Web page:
While their presence in Hawaii is controversial, as is the use of powerful poisons to kill the mangroves and leave them rotting along the shoreline, the public will not have an opportunity to comment on this eradication. And while the County meeting was too little, too late, it was at least an attempt to include the public. But now, even that attempt has been poisoned.

For more information, see

Sydney Ross Singer is a medical anthropologist, director of the Institute for the Study of Culturogenic Disease, and co-author of the numerous groundbreaking books exposing the cultural/lifestyle causes of disease. He works with his wife and assistant, Soma Grismaijer, and offers an online do-it-yourself lifestyle research website,

Onekahakaha: Before. (Photo courtesy Sydney Ross Singer)

Onekahakaha: After poisoning. (Photo courtesy Sydney Ross Singer)

Onekahakaha: Dead mangroves piled along shoreline. (Photo courtesy of Sydney Ross Singer)

3 Responses to “Opinion: Mangrove meeting poisoned, lawsuit continues”

  1. Rob says:

    Thanks to Malama o Puna for this lawsuit and continuing to fight against crazies like Mr. Singer who would have our native species wiped out and these islands destroyed.

  2. Wombat says:

    "Introduced species which grow well here may belong to the Hawaii of the future. "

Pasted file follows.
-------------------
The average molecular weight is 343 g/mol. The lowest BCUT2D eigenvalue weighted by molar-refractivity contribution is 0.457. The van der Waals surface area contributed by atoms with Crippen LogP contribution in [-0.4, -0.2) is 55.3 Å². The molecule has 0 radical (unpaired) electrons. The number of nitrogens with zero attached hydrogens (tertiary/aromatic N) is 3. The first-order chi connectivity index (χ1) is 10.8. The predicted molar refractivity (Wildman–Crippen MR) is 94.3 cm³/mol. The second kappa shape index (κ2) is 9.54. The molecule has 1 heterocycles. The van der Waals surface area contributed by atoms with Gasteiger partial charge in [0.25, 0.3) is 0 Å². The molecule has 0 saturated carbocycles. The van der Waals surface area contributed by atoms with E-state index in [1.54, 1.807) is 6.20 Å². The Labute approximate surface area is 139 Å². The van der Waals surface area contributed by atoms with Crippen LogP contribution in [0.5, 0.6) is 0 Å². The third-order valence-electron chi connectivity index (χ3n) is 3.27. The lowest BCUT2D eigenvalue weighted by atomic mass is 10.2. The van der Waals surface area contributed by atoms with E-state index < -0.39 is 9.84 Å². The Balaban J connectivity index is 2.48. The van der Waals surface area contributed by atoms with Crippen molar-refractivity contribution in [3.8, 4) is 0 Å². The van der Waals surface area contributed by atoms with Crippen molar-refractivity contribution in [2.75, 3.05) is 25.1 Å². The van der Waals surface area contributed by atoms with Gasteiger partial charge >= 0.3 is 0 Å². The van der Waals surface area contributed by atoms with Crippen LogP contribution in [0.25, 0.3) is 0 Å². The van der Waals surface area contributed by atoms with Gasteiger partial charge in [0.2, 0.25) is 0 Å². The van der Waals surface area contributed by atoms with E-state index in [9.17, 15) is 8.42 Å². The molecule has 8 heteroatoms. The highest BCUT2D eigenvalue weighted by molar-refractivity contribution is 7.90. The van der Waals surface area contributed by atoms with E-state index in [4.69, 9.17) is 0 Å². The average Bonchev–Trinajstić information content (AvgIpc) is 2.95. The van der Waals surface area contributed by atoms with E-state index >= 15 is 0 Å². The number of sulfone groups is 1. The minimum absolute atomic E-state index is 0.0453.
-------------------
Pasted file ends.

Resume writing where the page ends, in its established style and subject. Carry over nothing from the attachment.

Like dengue fever and West Nile virus? Thanks but no thanks. In general I'd prefer my kids grow up in a place that doesn't look like Syd Singer's California or New Jersey.

  3. Bob says:

    How much time does this Singer guy have to take pix and make web sites. Why does he need to create so many websites if what he is saying is true? He has a couple of followers which are about as uneducated on the subject as him. This guy has made his life work to be a thorn in the side of progress. Syd MOVE to Guam you are not welcome here you stand in the way of progress. Where does this guy get all this money and time to do this ? Law suits against organizations backed by real science not B.S. These organizations are our only protection against invasive species like snakes and yes mangroves non- native to the entire pacific. You do not own this island and many people wish you would move somewhere else like Guam so you can live up to your ears in snakes and miconia.